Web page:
Halloween Kills (2021)
Written by Scott Teems, Danny McBride, and David Gordon Green
Directed by David Gordon Green
Trilogies are tricky things. Often a first film is made and, if it does well financially, then a sequel will be greenlit. There are rare occasions like Peter Jackson’s Lord of the Rings where the movies are shot back to back, but most trilogies happen because the first movie did well. David Gordon Green and his collaborators wanted to do a series of Halloween films but waited to see how their first entry was received before locking everything in for follow-ups. I am a fan of their take of the Halloween universe. As I said in my review of the 2018 picture, there’s some atmosphere lacking, but thematically I am right on board with the sort of story being told here. In some ways, it reminds me of my favorite comic books, where new creators build on old ideas to make new points. I prefer that much more than rebooting things and feeling as if you’re in stasis.
Halloween Kills has some non-linear moments that are really appreciated. After briefly catching us up on the last movie, this film flashes back to the night of the first movie. Because Green’s trilogy doesn’t acknowledge Halloween II, some narrative gaps get filled in here. Deputy Hawkins (Will Patton, younger self played by Thomas Mann) is part of the manhunt for Michael Myers after he escapes at the end of the first movie. Hawkins and his older partner Pete (Jim Cummings) find themselves at the Myers home. Horrible things happen, but the film seeds the idea of Michael looking out his sister’s bedroom window when he was a child, down at Haddonfield. That image and its thematic importance bookend the movie.
Meanwhile, Halloween Night 2018 erupts into pure chaos. Michael escapes the basement trap Laurie laid for him and slaughters his way through firefighters and townsfolk, with his final destination assumed to be the hospital where Laurie (Jamie Lee Curtis) is being treated. Karen (Judy Greer) mourns the death of her husband and emphatically tries to keep her daughter Allyson (Andi Matichak) safe in the hospital. Outside, the town erupts into vigilante chaos led by Tommy Doyle (Anthony Michael Hall). Tommy and other adults who were kids that night begin to organize to track down Michael and kill him themselves. It just so happens another inmate from the crashed bus is also running around town and gets mistaken for Michael.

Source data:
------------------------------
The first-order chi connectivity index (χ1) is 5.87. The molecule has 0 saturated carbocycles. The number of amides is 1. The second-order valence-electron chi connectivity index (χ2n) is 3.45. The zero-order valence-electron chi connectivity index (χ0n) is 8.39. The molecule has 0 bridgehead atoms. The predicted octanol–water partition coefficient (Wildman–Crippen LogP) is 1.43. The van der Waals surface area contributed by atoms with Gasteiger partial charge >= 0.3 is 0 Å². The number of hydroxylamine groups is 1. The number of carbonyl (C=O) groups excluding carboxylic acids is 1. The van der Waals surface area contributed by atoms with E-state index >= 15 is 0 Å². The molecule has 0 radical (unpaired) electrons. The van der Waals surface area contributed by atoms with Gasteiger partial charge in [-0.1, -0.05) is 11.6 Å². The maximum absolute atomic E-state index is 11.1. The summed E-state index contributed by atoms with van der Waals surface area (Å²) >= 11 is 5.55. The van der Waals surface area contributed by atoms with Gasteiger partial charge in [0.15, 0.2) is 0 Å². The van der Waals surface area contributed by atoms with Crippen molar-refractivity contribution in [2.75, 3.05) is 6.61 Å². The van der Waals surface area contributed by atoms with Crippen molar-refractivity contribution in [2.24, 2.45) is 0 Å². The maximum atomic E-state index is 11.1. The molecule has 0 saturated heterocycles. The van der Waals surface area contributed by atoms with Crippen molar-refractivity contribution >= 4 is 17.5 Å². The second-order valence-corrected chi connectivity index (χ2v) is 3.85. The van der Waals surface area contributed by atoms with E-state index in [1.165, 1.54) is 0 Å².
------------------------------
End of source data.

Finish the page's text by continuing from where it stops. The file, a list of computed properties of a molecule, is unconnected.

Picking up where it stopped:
The kills here are brutal and gory. There’s a kill with a fluorescent lightbulb that is horrific, an eye-gouging that made me squirm, and a vicious mocking kill done with Allyson watching that really underlines the viciousness of Michael. Part of the story in this second part is an attempt by the people of Haddonfield to understand what Michael is doing and why. Unfortunately, they end up being wrong about him knowing where Laurie is and tracking her, cutting away much of the supernatural nature assigned to the killer. Allyson reveals it was his crazed doctor that brought him to Laurie; Michael was headed somewhere else. That somewhere else ends up being his family’s home and precisely that window looking down on Haddonfield.
The picture presents a parallel to Halloween 2018. In that first film, Laurie is the epitome of preparedness. She has spent forty years training herself and perfecting her trap. And within minutes of this movie starting, we see how easily Michael escapes. So, for most Halloween Kills, we have characters fueled by a mix of rage & fear. They actually surround Michael in the grand finale, armed to the teeth. They beat him down and fill him with bullets; it seems clear that Michael will die tonight. But then we get a great monologue delivered in a voice-over by Laurie. Her take on Michael now is that he is something more than human; he’s inspired such a deep level of fear in Haddonfield that he’s made the city’s people become something horrible & rotten. There’s also a sense of self-reflection on how she pushed down her own humanity for so long with her mind caught up in the specter of Michael.
For most of the picture, Curtis is sidelined with the larger narrative belonging to Judy Greer’s Karen. I do think the scattered nature of the plot here does some harm to the pacing. We are introduced to so many characters whose sole purpose is to be killed by Michael that there isn’t as strong an arc for the film as I would have liked. Green and his co-writers are still fantastic about finding humor in these supporting and more minor roles. This is one of the few movies where I really felt Haddonfield was a living, breathing place. But the thematic arc belongs to Karen, a woman trying to make sure everyone feels safe (lying to Laurie about Michael dying, trying to keep her daughter in one place) that ends up putting herself in a dangerous position.
Curtis and Green have hinted at what Halloween Ends, the third and final film in this series, will be like. It jumps to Halloween Night 2022 and will touch on the pandemic and, as Green put it, “strange politics.” That makes me think he wants to touch on contemporary existential horror and put Michael in that context. For some fans of the series, I’m sure that is not what they want, but I personally am interested to see how it plays out. It feels like Green is trying to inject some Rod Serling social commentary into Halloween, and I’m a big fan of that idea. I also hope the film addresses aging and dying. Michael is old. So is Laurie. So is Haddonfield. How long can they all stay stuck in this cycle of violence?